Remember when U.S. men’s soccer was so full of hope?
You don’t? Watch this …
That ad is so much better than the ads we see for the U.S. women’s team today. The field-level ad isn’t bad, but so much of it is over-the-top hero worship. If we keep putting the women on pedestals and exalt them as flawless, we can’t be too surprised when critics pounce on any crack in that facade. (And then we prolong the discussion by claiming that the criticism is sexist, even though it’s not the least bit inconsistent with what we see in men’s sports, and it’s painfully ironic that the knowledgeable women who question the narrative are bullied worse than people who speak up about women’s soccer pay. You’ve read this, right?)
(Also, the band that provided the soundtrack for that ad is an indie duo called Joy Zipper, and the NYT writeup of their wedding is cute.)
But this isn’t a rant about advertising. The focus here is the young man who pops up at the 44-second mark to do some stepovers, flip the ball up and smash a volley into the net.
He’s Freddy Adu, one of the most talented young players this country has ever seen.
No, really …
No, really …
One of the disappointments in the soccer media of the last 10 years has been that no one ever quite captured the story of how Adu plummeted from such heights to where he stands today, unable to stick with a second-division U.S. team.
Until now. See the ESPN story by Bruce Schoenfeld, who not only landed a rare interview with Adu himself but chatted with people who’ve known him at the beginning and the (almost certain) end of his playing career.
For the latter point, the definitive comment comes from the ever-candid Eric Wynalda, who took over the USL’s Las Vegas Lights team and declined to invite Adu for another season with the team.
The reason that Freddy’s not here now, there are six or seven guys getting their first chance or their second chance. He’s on his fourth or fifth. It’s their turn, not his.
Wynalda and Isidro Sanchez, son of the legendary manager Chelis and temporary coach at Las Vegas last year, also put into words what others have not. Adu’s skill was as good as anyone’s. His work ethic was not. By this point in his career, he simply won’t be able to do the work he didn’t do when he was younger.
One problem is that, despite a couple of ludicrous scouting reports to the contrary, he was never fast. He could create space with a deft touch and beat a defender that way. He was never going to run past a typical professional defender.
Adu also suffered from bad advice and a string of bad luck with his club teams. At D.C. United, Peter Nowak was widely considered to be the perfect coach for a prodigy, but his mismanagement peaked in the 2006 playoffs. With United trailing New England 1-0, Adu was the best attacking force United had on the field. Nowak pulled him in the 65th minute in favor of Matias Donnet, who contributed absolutely nothing. A little while later, Christian Gomez cramped up — an accomplishment on a cool fall day — leaving only Ben Olsen to inspire the attack through sheer force of will. (Yes, this is all in my book. The first one.)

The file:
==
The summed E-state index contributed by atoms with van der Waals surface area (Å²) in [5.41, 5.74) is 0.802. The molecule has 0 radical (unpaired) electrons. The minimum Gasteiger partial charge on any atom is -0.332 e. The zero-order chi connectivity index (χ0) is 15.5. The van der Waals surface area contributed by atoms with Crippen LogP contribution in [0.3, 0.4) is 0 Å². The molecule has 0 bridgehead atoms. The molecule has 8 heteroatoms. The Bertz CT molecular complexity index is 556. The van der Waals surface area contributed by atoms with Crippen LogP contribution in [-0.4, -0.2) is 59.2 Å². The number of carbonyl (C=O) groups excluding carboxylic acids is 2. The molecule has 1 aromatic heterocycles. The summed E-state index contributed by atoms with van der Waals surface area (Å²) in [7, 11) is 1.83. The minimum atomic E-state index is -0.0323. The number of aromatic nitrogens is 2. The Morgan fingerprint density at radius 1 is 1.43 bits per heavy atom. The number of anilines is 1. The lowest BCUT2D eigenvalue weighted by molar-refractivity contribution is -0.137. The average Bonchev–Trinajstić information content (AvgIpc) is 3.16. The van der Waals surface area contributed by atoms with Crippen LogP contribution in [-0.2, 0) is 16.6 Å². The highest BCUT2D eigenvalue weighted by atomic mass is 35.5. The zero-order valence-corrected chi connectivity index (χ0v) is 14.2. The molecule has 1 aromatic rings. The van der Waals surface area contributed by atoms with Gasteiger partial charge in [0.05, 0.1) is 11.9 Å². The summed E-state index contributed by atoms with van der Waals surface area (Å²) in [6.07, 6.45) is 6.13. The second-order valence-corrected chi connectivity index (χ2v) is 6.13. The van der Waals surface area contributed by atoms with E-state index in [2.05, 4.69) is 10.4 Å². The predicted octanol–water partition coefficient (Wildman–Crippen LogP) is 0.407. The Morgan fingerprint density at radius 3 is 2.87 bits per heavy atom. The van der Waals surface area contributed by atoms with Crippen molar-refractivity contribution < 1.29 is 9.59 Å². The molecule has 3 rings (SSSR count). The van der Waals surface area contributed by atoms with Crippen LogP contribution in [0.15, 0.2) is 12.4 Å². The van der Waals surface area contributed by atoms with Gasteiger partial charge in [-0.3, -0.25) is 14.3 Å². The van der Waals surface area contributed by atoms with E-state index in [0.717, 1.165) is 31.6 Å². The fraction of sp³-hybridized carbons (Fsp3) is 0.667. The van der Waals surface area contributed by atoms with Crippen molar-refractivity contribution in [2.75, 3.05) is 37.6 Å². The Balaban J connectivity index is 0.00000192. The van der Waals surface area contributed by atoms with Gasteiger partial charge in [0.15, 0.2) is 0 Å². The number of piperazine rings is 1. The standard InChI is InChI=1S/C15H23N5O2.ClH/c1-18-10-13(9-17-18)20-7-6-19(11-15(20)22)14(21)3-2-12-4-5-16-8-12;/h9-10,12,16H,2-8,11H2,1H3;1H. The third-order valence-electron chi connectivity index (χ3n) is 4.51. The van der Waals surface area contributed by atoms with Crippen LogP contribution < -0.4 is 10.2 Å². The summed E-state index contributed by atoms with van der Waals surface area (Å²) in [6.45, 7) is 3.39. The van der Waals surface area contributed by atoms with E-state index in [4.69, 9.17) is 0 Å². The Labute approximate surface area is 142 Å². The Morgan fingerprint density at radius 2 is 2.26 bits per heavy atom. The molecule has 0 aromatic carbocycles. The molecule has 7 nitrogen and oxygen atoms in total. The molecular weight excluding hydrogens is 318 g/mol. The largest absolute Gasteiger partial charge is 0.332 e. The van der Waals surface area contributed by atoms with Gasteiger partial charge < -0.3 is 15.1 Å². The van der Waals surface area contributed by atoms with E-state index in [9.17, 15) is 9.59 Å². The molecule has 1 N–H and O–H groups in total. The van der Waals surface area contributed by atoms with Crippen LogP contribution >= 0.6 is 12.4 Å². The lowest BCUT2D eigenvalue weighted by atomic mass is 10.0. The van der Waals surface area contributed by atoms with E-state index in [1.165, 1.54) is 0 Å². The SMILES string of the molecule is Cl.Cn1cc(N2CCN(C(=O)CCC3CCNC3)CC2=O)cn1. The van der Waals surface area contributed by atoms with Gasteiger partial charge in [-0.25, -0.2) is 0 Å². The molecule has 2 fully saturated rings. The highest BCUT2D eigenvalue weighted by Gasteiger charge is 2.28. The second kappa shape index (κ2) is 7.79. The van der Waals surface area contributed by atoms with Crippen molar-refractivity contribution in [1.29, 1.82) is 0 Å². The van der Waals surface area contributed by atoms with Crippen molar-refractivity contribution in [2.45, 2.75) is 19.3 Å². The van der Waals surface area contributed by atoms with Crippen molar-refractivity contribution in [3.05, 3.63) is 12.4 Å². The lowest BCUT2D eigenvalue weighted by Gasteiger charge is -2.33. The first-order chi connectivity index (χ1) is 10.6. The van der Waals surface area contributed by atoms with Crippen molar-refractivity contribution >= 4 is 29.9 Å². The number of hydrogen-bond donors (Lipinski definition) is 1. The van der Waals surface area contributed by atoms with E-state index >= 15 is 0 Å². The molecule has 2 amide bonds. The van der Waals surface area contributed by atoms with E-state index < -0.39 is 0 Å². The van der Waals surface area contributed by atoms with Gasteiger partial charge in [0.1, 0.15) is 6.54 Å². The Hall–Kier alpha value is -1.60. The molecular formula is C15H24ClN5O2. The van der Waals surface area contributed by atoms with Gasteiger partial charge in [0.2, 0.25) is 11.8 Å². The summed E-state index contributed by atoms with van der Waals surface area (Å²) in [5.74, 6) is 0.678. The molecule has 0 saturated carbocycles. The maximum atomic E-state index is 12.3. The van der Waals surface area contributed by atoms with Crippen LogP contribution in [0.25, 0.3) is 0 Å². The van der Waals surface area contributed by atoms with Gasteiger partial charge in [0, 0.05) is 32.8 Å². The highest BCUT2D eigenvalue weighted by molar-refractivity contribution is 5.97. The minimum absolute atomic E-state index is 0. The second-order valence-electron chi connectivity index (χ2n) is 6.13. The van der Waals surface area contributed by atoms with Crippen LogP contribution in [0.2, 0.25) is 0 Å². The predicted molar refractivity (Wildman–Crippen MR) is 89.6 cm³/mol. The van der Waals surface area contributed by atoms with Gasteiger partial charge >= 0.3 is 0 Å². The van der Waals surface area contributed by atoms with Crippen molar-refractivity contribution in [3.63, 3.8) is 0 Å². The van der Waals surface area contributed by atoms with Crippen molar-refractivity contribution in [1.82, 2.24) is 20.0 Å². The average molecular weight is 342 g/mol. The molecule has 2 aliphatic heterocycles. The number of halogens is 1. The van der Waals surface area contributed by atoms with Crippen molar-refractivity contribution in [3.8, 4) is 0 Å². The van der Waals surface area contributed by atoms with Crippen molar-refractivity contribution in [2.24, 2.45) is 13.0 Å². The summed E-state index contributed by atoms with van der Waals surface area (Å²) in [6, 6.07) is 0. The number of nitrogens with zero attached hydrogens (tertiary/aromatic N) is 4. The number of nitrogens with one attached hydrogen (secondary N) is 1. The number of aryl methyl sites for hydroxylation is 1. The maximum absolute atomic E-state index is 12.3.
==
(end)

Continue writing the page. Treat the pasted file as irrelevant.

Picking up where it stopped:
On Adu went to Real Salt Lake, which was always going to be a brief stop on his way to Europe. He wound up at storied Portuguese club Benfica, which turned out to be a mess.
Then it was Monaco’s turn to mess up, spurred by Franco-American club president Jerome de Bontin’s proclamation that Adu could represent U.S. soccer in France the way Greg LeMond represented U.S. cycling. That’s a lot of pressure to put on a player the coaches didn’t even seem to want. A whirlwind tour of Europe akin to something Chevy Chase did in the movies followed.
At this point, Adu got a lifeline. He came back to MLS to play for Philadelphia. And he wasn’t bad. Had he embraced the shot to be an above-average MLS starter at this point, he could have spent the rest of his 20s as a productive professional player.
Instead, he embarked on another round of globe-trotting and another return to the USA. The player who was a strong MLS player in his teens was a mediocre USL player in his 20s.
So why is this a story of optimism? Let’s go back to the ESPN story.
Adu believes that several of the players at Next Level have significant potential. He knows now, though, that potential only sets the starting line. “Growing up, I was always the best player,” he said. “Guys who were way below me at the time, you’d say right now had better careers than I did.”
If he’d had a Freddy Adu working with him, an elite-level player there to explain what it meant to succeed, he would have developed a different attitude. “So when I see a kid who’s really talented, clearly above the rest, and he’s just coasting, trying to get away with his talent, I say, ‘No, no, no. That can’t happen! You can’t let that happen! They will surpass you.’ Because I was that kid.”
He’s the perfect coach. He’s charismatic. He has good attacking vision.
And kids can learn so much from people who’ve failed. Many of the best coaches in the world are people who never panned out as players. They faced adversity, and they pass those lessons along to those players.
We’ll never see Freddy Adu representing the U.S. again. Not on the field.
But off the field? We’ll see.
It’s too late to take advantage of the potential he had as a player. Maybe he’ll take advantage of the potential he has now.